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ISSN: 2637-6636

Interventions in Pediatric Dentistry: Open Access Journal

Opinion(ISSN: 2637-6636)

Strategies for Reducing Dental Stress in Children Volume 2 - Issue 1

Mohammed Karimi*

  • Department of Pediatric Dentistry, Sepideh Dental Clinic, Iran

Received: August 30, 2018;   Published: September 06, 2018

*Corresponding author: Mohammed Karimi, Department of Pediatric Dentistry, Sepideh Dental Clinic, Iran.

DOI: 10.32474/IPDOAJ.2018.02.000126

Abstract PDF

Opinion

The dental office for children has always been scary and eerie. The reason for this fear is the lack of mental fitness of children towards the dental health environment. Unknown instruments, scary sounds of dental devices, and sometimes seeing others’ fears during dental procedures would affect the child’s mind; and creates fear within them. No research has pointed to the definitive causes of anxiety and stress, but some studies have shown that the bad experience of dental treatments associated with pain is one of the most common in this case. Other factors include the possibility of pain during a procedure, anesthetic ineffectiveness, sterile odor in the office or clinic, lack of comfort and the voice of the dental drill. Children are divided into five groups in terms of behavior in the dental environment. For some patients, anxiety and stress may be related to the way a clinic staff has treated them [1]. For example, they may have felt that the dentist or his assistant did not have enough time to answer their questions or did not try to resolve their concerns; or even the patient might have spent one full day of treatment at the clinic or in a stressful environment. This may not seem to be a big problem, but the anxiety of dentistry can cause patients negligent to periodic oral care and dental treatments. Furthermore, with no timely referrals, these small issues can lead to too many problems. Worse, it might require considering more serious and possibly more unpleasant treatments.

Children’s Behavioral Division in Dentistry

Children’s behavior in the dental environment is not the same and the dentist can use different methods for dental work according to the psychological diagnosis of the child. In terms of dental treatment, children are divided into 7 groups of behavioral [2].

Fully Cooperative Child

This group is those children who have spirit of cooperation and have the minimum of anxiety. They can be easily treated when guidance is given to them on how the dentist will treat their teeth in a prescribed framework. This group of children is very curious to know how any dental instruments work [3]. They always have questions that refresh their minds, which need to be answered by the dentist. In most cases, especially during the second session, when their anxiety has decreased, they are so brave that will go to the treatment room without accompanying by their parents. There are no specific restrictions on this group. The average age of this group of children is between 4 and 8 years of age.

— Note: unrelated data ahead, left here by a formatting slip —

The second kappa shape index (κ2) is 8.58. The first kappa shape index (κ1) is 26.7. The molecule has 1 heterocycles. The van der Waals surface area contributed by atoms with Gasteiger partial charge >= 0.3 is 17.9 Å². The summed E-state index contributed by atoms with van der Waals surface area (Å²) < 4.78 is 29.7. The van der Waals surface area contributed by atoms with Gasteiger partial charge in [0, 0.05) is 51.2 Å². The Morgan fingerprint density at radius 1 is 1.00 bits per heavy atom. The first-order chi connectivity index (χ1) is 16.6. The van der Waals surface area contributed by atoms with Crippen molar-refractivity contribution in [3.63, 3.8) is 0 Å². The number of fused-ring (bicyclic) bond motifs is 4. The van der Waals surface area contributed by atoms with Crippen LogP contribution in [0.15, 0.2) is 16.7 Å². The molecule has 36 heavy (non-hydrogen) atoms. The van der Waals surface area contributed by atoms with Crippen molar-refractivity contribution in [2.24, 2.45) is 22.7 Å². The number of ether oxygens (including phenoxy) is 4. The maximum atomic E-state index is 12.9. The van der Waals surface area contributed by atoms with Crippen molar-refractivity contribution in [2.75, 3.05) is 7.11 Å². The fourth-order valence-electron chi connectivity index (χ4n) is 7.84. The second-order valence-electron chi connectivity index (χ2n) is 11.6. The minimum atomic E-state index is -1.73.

Child with Controlled Behavior

In this case we face small patients who are about 3-6 years old. This behavior occurs with signs of crying, screaming, and kicking on the floor in front of the reception desk, waiting room, or even before entering the office. Their reaction is a kind of tantrum [4]. Their behavior is due to acute anxiety or fear of the dental environment. Children, who are reluctant to accept treatment show irritability, distemper and withdrawal, but these behaviors are not severe. It is necessary to establish a communication path with these patients. The baby should go urgently out of the waiting room and leave the rest of the patients so that the anxiety does not penetrate and transfer to the rest of the children. Parents must calm down the unhappy and frustrated child [5]. To win the trust of such children, it is advisable to do only oral examination in the first session. Or, if the child is inclined, the dentist will apply his professional tricks for fluoride therapy. Finally, giving a prize can bring the patient home. This will provide a preliminary basis for the next dental services.

A Child with Indifferent and Daring Behavior

This behavior may be seen in all age groups, but it is particularly noticeable in children of primary school age. This behavior is also largely controllable. This type of children most often repeats the sentences such as” I do not want” or “I don’t like”. These are stubborn and spoiled children. A firm and decisive approach, with clear instructions, changes their behavior [6]. These children usually not only do not open their mouths on the dental chair, but also refuse to talk and co-operate. Because they are often brought to the office by force, they feel their freedom and respect might be violated. With such children, we do not start with the use of force. If the child expresses dissatisfaction with the dental treatment, we should also be agreeing with him that although these actions are not pleasant, but it is necessary for him. While we are honest with them, we should start discussing oral hygiene, toothbrushes, etc., so that we can gradually establish enough communication with the child [7].